James McCaughan

Jimmy, on the $1.3 billion lost mandate, that was a broad sector exposure for one of the world's top 10 investors. It had been in place for about four or five years. It had performed in accordance with what they wanted. They were happy. But they decided to move away from that sector in terms of a broad exposure. As far as we're concerned, it was only on a 15 basis point fee, as befits such a very large mandate. It's one of those interesting things in the Institutional business. Institutional asset managers tend to have, on average, something like 40 to 45 basis points of their average fee. What we're seeing with the changing mix of business quite a lot of range around that. And obviously, a 15 basis point fee even in over $1 billion is a lot less attractive than the type of business move that Terry referred to in real estate and international equities, where the typical fees are more like 50, 60, 70 basis points. It's that change of mix, modest change of mix which is why the flows in the quarter, even though they saw a capital outflow, actually saw incremental revenue so far as we're concerned. And I think that looking forward, obviously, we don't want to lose assets. We want to gain assets too, but it's more important that we gain revenues.

Jamminder Bhullar - JP Morgan Chase & Co

In the $0.70 run rate number that you mentioned for earnings, you didn't indicate anything being abnormal in the Group Benefits business. So I was just wondering if the $30.2 million that you reported in that in the Specialty Benefits segment, is that a normal run rate we should expect going forward, or it seems like the benefits ratio was the best that it's been since middle of '06 or something.

Terrance Lillis

Jimmy, this is Terry. You're absolutely right. I think the $0.70 run rate is an appropriate rate for this quarter. The only item that we really called out was the increase in the life reserve, and that was about a $0.04 from the reported basis. The other items kind of offset each other. But on the Group business, you're absolutely right. The fourth quarter was a better quarter, and there's typically a little bit of seasonality associated with that, the fourth quarter being the best quarter. First quarter might have little bit higher general claims, but I think that's an appropriate run rate for this quarter.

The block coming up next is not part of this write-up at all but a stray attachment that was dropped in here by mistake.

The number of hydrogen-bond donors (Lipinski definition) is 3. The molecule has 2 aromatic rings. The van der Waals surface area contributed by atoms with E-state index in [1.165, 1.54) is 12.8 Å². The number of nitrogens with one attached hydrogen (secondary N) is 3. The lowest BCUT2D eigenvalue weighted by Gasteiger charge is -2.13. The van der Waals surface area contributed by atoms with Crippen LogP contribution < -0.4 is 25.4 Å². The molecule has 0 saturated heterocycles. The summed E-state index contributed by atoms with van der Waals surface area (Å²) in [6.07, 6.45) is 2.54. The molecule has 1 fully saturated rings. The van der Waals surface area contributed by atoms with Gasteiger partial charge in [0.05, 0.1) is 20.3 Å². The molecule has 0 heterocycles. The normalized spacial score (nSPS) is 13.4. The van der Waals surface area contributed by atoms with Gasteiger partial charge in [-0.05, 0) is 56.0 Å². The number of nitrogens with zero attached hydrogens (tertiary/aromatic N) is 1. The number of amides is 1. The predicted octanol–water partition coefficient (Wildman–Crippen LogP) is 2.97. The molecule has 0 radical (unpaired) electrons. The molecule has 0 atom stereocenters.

Operator

The next question will come from Randy Binner with FBR Capital Markets.

Randy Binner - FBR Capital Markets & Co.

Just a couple of follow-ups on the excess capital questions. I guess just back to the BlackRock study, I appreciate all the commentary so far, but is that kind of the final answer from BlackRock and the NAIC, or is this still something that can be debated since it's a relatively new test?

Larry Zimpleman

It's Larry again. I would say that this is -- it's sort of like the baseball games. So we just played the first inning and again, we had known that this was coming. We didn't know what it was going to mean, again, until sort of late December. And while they had done some sort of preliminary interaction, if you will, with the companies, it was very, very late before they finally said, "Okay, so here are the scenarios, and here's how you apply them." I do think that there will be more iterations of this. So there again, just like the baseball game, there will be more innings, and it will change a little bit overtime, but let me have Julia comment a little further.

Julia Lawler